Interview with Bénédicte Vilgrain and Bernard Rival

conducted by Olivier Brossard
(cliquez ici pour la version française)


 

OB : When was the publishing house le Théâtre Typographique founded? What led you to go into publishing?

BV & BR: Bénédicte Vilgrain created le Théâtre Typo in 1984, in the courtyard of a building, using a printing press. She printed books in limited editions, in rather large formats, marked by her interest in the oral literatures of Asia and Africa , and anthropology. Bernard Rival came in 1988. Théâtre as "place where something happens," as in "Theater of War" or "Theater of Memory," without this something necessarily being the responsibility of a person (one, or two characters). Take, for instance, the marionette theater. Typographique (with a capital), because this something manifests itself through the form of printed characters.

You publish a lot of poetry (D. Fourcade, J. Roubaud etc. . . ). In which poetic tradition, if one can employ such a term, would you place yourself?

It's Harold Rosenberg who spoke of The Tradition of the New (University of Chicago Press, 1960). At present, the publishing house Al Dante perhaps best illustrates this notion of a tradition of the avant-garde.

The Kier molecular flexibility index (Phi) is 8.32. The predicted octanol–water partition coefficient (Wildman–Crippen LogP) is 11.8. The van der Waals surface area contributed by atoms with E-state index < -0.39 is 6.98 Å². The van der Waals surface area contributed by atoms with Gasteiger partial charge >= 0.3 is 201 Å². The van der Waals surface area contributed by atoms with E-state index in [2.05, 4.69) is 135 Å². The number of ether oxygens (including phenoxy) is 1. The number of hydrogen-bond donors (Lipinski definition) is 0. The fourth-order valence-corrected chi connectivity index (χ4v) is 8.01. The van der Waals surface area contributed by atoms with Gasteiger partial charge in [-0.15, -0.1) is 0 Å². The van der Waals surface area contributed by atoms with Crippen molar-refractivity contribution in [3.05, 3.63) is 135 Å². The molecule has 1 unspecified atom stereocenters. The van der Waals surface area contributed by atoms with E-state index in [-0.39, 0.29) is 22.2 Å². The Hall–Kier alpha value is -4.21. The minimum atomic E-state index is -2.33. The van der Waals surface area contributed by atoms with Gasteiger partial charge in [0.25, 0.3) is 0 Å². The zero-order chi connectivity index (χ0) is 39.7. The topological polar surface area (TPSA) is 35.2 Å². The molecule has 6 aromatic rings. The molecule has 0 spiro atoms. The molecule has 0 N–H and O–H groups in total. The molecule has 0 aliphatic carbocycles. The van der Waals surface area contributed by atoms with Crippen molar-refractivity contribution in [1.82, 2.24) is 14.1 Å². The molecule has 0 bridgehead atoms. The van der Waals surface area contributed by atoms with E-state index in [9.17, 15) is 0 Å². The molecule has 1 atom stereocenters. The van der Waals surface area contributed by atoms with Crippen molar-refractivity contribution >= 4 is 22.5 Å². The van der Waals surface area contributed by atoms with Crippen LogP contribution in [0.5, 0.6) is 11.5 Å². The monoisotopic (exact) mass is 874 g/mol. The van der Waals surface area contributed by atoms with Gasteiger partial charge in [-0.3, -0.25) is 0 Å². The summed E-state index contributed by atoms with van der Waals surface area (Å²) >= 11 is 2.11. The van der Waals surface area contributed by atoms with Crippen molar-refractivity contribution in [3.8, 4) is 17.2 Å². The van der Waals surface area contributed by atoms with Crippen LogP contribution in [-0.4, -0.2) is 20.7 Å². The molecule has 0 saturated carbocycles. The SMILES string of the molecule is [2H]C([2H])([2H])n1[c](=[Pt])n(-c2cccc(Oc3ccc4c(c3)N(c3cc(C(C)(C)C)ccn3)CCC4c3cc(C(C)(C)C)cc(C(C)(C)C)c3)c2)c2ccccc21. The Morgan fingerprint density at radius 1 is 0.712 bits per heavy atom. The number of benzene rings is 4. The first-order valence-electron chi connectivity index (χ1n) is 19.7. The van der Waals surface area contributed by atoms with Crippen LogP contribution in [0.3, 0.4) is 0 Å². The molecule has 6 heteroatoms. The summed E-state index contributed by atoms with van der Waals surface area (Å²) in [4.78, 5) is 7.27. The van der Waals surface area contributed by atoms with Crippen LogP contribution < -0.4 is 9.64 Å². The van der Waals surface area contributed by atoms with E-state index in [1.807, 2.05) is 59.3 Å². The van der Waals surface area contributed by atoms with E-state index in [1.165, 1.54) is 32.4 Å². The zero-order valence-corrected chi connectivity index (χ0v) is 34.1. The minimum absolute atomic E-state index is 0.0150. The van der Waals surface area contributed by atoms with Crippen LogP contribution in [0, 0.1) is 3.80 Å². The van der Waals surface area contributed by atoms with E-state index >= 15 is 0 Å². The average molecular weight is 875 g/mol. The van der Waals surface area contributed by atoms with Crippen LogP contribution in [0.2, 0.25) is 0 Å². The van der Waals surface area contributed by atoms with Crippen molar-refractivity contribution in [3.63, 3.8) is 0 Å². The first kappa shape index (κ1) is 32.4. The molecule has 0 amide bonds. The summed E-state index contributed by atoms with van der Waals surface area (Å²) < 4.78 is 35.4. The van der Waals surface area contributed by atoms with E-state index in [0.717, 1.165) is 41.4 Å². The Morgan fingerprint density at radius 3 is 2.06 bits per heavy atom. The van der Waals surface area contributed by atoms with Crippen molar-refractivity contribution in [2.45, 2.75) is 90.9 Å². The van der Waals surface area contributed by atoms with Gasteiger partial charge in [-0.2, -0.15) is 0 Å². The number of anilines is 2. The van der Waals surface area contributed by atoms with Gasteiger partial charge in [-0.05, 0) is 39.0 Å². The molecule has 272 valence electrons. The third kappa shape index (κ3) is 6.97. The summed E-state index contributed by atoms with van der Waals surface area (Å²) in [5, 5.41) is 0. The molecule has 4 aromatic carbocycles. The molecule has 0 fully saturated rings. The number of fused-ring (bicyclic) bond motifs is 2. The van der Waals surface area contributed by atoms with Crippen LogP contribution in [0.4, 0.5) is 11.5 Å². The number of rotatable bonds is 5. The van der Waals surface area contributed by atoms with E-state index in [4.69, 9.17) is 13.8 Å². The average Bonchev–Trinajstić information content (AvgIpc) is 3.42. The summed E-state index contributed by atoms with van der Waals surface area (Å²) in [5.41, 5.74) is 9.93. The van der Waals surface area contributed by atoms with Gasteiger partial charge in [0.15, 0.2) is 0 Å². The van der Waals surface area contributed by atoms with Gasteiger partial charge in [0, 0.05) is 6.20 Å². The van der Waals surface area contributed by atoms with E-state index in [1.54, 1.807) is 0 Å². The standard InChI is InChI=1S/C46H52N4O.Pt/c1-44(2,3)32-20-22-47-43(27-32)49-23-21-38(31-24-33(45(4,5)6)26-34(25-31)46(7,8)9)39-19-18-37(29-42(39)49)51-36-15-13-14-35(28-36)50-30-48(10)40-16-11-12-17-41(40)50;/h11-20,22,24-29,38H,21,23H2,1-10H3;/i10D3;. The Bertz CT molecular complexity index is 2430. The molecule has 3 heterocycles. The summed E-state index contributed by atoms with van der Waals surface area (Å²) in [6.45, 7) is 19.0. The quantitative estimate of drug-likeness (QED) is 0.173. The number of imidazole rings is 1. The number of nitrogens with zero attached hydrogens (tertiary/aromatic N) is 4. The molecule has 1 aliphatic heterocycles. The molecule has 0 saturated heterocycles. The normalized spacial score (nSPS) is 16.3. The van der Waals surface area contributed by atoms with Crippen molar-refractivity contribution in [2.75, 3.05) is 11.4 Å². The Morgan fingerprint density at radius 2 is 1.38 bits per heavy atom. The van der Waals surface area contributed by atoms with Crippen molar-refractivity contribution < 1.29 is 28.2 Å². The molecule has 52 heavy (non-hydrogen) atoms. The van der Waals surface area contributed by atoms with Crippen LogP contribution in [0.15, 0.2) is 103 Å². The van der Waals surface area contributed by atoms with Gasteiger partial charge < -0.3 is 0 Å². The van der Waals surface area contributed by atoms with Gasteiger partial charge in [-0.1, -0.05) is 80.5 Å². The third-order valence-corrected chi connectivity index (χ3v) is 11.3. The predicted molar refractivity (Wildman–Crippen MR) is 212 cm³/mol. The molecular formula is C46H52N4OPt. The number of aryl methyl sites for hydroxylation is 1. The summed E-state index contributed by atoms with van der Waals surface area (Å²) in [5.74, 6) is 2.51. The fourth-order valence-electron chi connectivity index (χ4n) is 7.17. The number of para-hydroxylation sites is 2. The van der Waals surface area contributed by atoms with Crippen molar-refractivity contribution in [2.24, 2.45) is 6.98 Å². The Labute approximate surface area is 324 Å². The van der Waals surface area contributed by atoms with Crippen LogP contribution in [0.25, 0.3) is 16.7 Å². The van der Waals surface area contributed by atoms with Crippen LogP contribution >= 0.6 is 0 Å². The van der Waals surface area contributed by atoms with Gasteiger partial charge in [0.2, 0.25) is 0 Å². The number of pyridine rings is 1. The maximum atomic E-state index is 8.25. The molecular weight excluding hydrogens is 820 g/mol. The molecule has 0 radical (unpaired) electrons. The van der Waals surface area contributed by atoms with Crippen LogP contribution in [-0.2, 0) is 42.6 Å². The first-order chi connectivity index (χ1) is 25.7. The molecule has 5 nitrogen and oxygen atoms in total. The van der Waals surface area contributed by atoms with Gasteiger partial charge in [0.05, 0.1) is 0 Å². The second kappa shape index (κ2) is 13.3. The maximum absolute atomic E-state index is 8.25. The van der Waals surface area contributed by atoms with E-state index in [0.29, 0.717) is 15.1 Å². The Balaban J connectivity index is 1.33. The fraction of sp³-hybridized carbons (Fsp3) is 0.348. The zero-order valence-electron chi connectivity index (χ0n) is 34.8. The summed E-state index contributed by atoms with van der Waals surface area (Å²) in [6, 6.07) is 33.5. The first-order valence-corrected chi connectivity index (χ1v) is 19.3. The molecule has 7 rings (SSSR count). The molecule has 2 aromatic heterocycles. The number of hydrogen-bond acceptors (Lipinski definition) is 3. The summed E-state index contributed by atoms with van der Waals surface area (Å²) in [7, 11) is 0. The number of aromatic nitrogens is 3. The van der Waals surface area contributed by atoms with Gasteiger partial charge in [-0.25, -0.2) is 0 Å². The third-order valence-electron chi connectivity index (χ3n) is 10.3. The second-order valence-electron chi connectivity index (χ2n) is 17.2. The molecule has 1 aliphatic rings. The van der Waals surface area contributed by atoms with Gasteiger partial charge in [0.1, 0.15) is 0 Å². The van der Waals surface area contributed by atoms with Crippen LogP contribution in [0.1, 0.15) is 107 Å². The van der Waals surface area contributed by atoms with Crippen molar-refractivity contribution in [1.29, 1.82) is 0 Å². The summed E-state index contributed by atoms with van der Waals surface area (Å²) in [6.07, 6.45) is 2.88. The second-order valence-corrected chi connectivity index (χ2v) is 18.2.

As for us, let's say that we wind between the traditions and their avatars.

How did you come to American poetry?

When we began to work together, Bénédicte did not like English much as a language, which, like everyone, she knew imperfectly, and which she found simplistic and overly dominant in relation to other languages. She worked with German and Tibetan.

From early on I was aware of the idiomatic nature of the English language(s). First I got to know English as spoken by the Irish. Then, in the early 70s, I was a bartender in London , which was a good spot to hear the great diversity of English. In the USA , a little bit later, I realized that the same proper name is often pronounced in very different ways, as for instance when Hawthorne writes, and probably pronounces, the name Thoreau as Thorow .

The first book of American poetry that we published was Cumming's 39 Selected Poems . It was at once a beginning for publishing American poetry and an exercise in typography.